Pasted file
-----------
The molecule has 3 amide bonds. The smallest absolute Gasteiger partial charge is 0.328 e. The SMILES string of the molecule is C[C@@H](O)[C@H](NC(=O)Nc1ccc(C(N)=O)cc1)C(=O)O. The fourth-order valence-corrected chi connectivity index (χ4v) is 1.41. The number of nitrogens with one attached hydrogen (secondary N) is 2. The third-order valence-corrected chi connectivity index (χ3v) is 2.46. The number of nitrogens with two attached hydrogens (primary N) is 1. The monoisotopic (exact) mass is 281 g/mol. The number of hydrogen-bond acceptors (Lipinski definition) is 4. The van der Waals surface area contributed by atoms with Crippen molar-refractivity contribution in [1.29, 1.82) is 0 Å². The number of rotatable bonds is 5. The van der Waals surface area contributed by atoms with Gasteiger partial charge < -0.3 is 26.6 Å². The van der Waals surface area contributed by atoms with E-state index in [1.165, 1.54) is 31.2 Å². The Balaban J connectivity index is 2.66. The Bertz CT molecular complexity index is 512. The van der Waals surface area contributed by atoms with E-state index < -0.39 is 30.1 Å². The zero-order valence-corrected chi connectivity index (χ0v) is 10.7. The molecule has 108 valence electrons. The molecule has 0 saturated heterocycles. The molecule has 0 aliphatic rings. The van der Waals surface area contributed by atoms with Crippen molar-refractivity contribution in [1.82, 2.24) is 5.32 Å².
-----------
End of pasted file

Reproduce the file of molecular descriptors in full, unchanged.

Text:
The molecule has 3 amide bonds. The smallest absolute Gasteiger partial charge is 0.328 e. The SMILES string of the molecule is C[C@@H](O)[C@H](NC(=O)Nc1ccc(C(N)=O)cc1)C(=O)O. The fourth-order valence-corrected chi connectivity index (χ4v) is 1.41. The number of nitrogens with one attached hydrogen (secondary N) is 2. The third-order valence-corrected chi connectivity index (χ3v) is 2.46. The number of nitrogens with two attached hydrogens (primary N) is 1. The monoisotopic (exact) mass is 281 g/mol. The number of hydrogen-bond acceptors (Lipinski definition) is 4. The van der Waals surface area contributed by atoms with Crippen molar-refractivity contribution in [1.29, 1.82) is 0 Å². The number of rotatable bonds is 5. The van der Waals surface area contributed by atoms with Gasteiger partial charge < -0.3 is 26.6 Å². The van der Waals surface area contributed by atoms with E-state index in [1.165, 1.54) is 31.2 Å². The Balaban J connectivity index is 2.66. The Bertz CT molecular complexity index is 512. The van der Waals surface area contributed by atoms with E-state index < -0.39 is 30.1 Å². The zero-order valence-corrected chi connectivity index (χ0v) is 10.7. The molecule has 108 valence electrons. The molecule has 0 saturated heterocycles. The molecule has 0 aliphatic rings. The van der Waals surface area contributed by atoms with Crippen molar-refractivity contribution in [1.82, 2.24) is 5.32 Å².